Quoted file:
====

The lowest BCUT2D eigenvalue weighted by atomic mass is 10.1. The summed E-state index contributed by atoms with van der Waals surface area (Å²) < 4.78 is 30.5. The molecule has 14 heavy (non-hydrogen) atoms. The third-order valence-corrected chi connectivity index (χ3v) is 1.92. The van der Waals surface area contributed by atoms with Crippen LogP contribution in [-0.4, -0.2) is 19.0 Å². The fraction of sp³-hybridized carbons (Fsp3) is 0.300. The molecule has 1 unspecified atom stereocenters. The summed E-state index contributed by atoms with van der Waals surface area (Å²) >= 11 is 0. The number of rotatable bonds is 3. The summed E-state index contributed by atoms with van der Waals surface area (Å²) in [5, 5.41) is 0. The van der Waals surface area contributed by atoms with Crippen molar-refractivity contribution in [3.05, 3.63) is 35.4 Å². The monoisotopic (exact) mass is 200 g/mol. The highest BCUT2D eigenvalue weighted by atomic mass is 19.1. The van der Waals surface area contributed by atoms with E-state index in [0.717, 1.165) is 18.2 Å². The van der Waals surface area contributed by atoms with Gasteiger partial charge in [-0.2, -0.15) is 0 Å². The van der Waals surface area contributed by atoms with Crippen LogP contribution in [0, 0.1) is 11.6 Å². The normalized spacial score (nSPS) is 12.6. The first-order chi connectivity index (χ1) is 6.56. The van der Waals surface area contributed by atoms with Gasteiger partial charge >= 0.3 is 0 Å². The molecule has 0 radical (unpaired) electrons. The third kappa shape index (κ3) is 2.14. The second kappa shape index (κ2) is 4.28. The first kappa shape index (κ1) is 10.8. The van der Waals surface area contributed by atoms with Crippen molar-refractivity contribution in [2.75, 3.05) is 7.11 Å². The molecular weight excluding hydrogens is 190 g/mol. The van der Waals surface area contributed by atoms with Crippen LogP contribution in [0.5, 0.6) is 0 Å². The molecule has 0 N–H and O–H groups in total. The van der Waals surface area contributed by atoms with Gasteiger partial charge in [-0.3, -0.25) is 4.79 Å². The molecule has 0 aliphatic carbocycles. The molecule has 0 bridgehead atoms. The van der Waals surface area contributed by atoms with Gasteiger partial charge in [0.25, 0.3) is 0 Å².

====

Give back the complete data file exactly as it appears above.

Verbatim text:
The lowest BCUT2D eigenvalue weighted by atomic mass is 10.1. The summed E-state index contributed by atoms with van der Waals surface area (Å²) < 4.78 is 30.5. The molecule has 14 heavy (non-hydrogen) atoms. The third-order valence-corrected chi connectivity index (χ3v) is 1.92. The van der Waals surface area contributed by atoms with Crippen LogP contribution in [-0.4, -0.2) is 19.0 Å². The fraction of sp³-hybridized carbons (Fsp3) is 0.300. The molecule has 1 unspecified atom stereocenters. The summed E-state index contributed by atoms with van der Waals surface area (Å²) >= 11 is 0. The number of rotatable bonds is 3. The summed E-state index contributed by atoms with van der Waals surface area (Å²) in [5, 5.41) is 0. The van der Waals surface area contributed by atoms with Crippen molar-refractivity contribution in [3.05, 3.63) is 35.4 Å². The monoisotopic (exact) mass is 200 g/mol. The highest BCUT2D eigenvalue weighted by atomic mass is 19.1. The van der Waals surface area contributed by atoms with E-state index in [0.717, 1.165) is 18.2 Å². The van der Waals surface area contributed by atoms with Gasteiger partial charge in [-0.2, -0.15) is 0 Å². The van der Waals surface area contributed by atoms with Crippen LogP contribution in [0, 0.1) is 11.6 Å². The normalized spacial score (nSPS) is 12.6. The first-order chi connectivity index (χ1) is 6.56. The van der Waals surface area contributed by atoms with Gasteiger partial charge >= 0.3 is 0 Å². The molecule has 0 radical (unpaired) electrons. The third kappa shape index (κ3) is 2.14. The second kappa shape index (κ2) is 4.28. The first kappa shape index (κ1) is 10.8. The van der Waals surface area contributed by atoms with Crippen molar-refractivity contribution in [2.75, 3.05) is 7.11 Å². The molecular weight excluding hydrogens is 190 g/mol. The van der Waals surface area contributed by atoms with Crippen LogP contribution in [0.5, 0.6) is 0 Å². The molecule has 0 N–H and O–H groups in total. The van der Waals surface area contributed by atoms with Gasteiger partial charge in [-0.3, -0.25) is 4.79 Å². The molecule has 0 aliphatic carbocycles. The molecule has 0 bridgehead atoms. The van der Waals surface area contributed by atoms with Gasteiger partial charge in [0.25, 0.3) is 0 Å².